(See the readings for the Second Sunday of Advent, Dec. 6)

Msgr. Joseph G. Prior

Msgr. Joseph G. Prior

Mary had a dream one night. In the dream she was walking down a street full of shops. Seeing one that looked new, one she had not seen before, she went in. It was a beautiful store, and everything was in the best condition.

Mary approached the counter and was surprised to find God working in the shop. “How can I help you Mary?” he asked. “What do you sell here?” Mary replied. “Anything your heart desires,” God said. Mary was so filled with joy she thought, “What is the best thing I could ask for?” She answered: “I would like peace, love, kindness, wisdom and mercy.” Then she added: “and not just for me but for everyone on the planet.” God replied: “Mary, I think you’ve got me wrong. I do not sell fruits, I sell seeds.”

The seeds of love, mercy, kindness, peace, justice and wisdom have been given to mankind by God. He is the sower who plants them into our hearts through the advent of His Son, Jesus the Christ. While it is true that he also cultivates the seeds in our heart, He asks us to assist in their care and development. God gives and we respond to the gift.

John the Baptist came to prepare for the coming of the Messiah. He comes once again to encourage us to prepare anew during this season of Advent. The gifts that God has planted in our hearts remain. The newness or renewal involves the attention we give to these gifts. The thanksgiving we offer, the praise we proclaim and the response to His love and mercy help those virtues grow and develop. We, and the world we live in, is changed in the process.

John cries out, “Prepare the way of the Lord, make straight his paths.” The call for preparation continues. We prepare for the Lord’s second coming. We prepare for the celebration of His birth. Preparation involves readiness. One of the distractions we need to deal with, especially in today’s world, is busy-ness.

I was talking with a friend the other day who said she was getting “worn down” by all the activity: work, kid’s activities, social clubs and so forth. She said she goes from one thing to another with little time to just “think.” Many people experience this. Added to this, we have the “shopping season” just before Christmas which can be demanding of time and energy. Not that any of these things are bad, it’s just demanding of our time. So demanding that it can be distracting, distracting from the things that really matter in life: our relationship with God and our relationships with one another.

The Collect (prayer at the conclusion of the Introductory Rites at Mass) this week reads: “Almighty and merciful God, may no earthly undertaking hinder those who set out in haste to meet your Son, but may our learning of heavenly wisdom gain us admittance to his company.” In the collect the priest gathers all our prayers and makes this prayer on our behalf. We pray that “no earthly undertaking” block us from our preparation for the Lord’s coming. How appropriate to offer this prayer today. The call of the Baptist reminds us that “now” is the time to prepare. To set aside some of those things that might distract us from cultivating those divine gifts that Jesus sowed among us and in us.

John also speaks of the transformation that takes place with the Advent of the Messiah. “Every valley shall be filled, and every mountain and hill shall be made low. The winding roads shall be made straight, and the rough ways made smooth.” We should be careful not to read this as something that occurs only in the future (such as at the Lord’s second coming). While there is truth in that aspect, it is equally true that the Lord has already come. He has redeemed the world through His love and mercy.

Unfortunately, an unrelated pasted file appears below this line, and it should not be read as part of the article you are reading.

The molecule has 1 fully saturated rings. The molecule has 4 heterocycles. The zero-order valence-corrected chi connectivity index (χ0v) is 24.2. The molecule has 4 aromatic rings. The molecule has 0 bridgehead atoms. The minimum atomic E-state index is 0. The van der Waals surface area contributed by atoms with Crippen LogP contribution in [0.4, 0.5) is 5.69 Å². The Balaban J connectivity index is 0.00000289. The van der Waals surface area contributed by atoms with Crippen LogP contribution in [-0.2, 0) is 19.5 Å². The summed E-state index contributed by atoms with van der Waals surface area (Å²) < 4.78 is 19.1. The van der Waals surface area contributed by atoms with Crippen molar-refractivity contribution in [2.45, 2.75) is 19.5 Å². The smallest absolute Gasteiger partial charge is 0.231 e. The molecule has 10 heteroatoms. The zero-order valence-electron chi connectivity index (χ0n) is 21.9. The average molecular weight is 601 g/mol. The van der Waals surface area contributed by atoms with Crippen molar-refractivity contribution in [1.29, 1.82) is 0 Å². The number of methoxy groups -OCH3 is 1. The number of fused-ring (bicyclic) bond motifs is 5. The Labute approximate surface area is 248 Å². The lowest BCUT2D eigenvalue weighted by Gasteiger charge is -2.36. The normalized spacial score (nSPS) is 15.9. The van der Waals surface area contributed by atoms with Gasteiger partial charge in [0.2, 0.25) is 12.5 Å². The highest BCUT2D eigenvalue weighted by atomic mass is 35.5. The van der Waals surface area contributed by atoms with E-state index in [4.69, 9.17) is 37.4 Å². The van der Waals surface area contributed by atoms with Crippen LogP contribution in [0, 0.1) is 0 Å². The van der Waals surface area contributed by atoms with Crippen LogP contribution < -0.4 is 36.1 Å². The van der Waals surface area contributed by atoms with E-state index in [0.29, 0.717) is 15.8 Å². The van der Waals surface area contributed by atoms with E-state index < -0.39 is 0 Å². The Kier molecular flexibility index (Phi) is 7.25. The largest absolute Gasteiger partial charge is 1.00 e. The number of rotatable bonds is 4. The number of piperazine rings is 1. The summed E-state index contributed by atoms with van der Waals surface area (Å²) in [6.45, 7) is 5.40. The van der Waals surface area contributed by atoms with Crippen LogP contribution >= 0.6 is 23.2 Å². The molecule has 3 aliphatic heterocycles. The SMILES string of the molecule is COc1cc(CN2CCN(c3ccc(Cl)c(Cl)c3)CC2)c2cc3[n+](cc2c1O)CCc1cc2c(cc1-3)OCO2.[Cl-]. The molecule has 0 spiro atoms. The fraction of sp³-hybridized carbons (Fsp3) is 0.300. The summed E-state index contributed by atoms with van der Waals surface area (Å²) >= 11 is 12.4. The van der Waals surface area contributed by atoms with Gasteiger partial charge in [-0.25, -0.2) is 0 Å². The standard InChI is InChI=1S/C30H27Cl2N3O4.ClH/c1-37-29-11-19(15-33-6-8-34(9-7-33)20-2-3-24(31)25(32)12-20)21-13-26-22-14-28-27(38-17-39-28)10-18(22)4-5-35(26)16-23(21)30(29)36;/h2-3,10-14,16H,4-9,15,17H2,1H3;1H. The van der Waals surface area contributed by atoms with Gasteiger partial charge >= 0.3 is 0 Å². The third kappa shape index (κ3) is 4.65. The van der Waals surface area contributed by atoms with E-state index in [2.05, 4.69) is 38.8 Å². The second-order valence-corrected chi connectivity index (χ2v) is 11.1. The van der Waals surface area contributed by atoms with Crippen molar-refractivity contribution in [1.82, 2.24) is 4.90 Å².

As we prepare, we might ask ourselves if we look at the world through the lens of Christ’s saving life, death and resurrection. Everything has changed because of this. One way we can renew our awareness of this (which helps us prepare for the Lord’s coming) is to reflect on our “world-view.” How do I view the world and my place in it? What is my purpose in life? Why did God create me and place me in this world? Looking at our answers we might consider these questions: Do I recognize that my life is changed because of Christ Jesus? Do I recognize the love and mercy of God that has been poured out on me through Him? Do I realize that Christ lives in me and that my life has been transformed and saved through His passion, death and resurrection?

The more we realize this great love that God has for us, a love that never fades or goes away, the more we desire to thank Him, to praise Him and to change our way of life so that it is more in keeping with His life. The realization leads to great rejoicing. It is as though Baruch is speaking to us (First Reading) when he says to Jerusalem: “Take off your robe of mourning and misery; put on the splendor of glory from God forever…For God will show all the earth your splendor: you will be named by God forever, the peace of justice, the glory of God’s worship.”

The life that our heavenly Father has won for us through His Son instills in us and in our hearts the blessings of love, mercy peace, joy, contentment and wisdom. These gifts are cultivated and developed through continued attention. St. Paul encourages us as we strive to keep the vigil of Advent writing: “I am confident of this, that the one who began a good work in you will continue to complete it until the day of Christ Jesus. God is my witness, how I long for all of you with the affection of Christ Jesus. And this is my prayer: that your love may increase ever more and more in knowledge and every kind of perception, to discern what is of value, so that you may be pure and blameless for the day of Christ, filled with the fruit of righteousness that comes through Jesus Christ for the glory and praise of God.”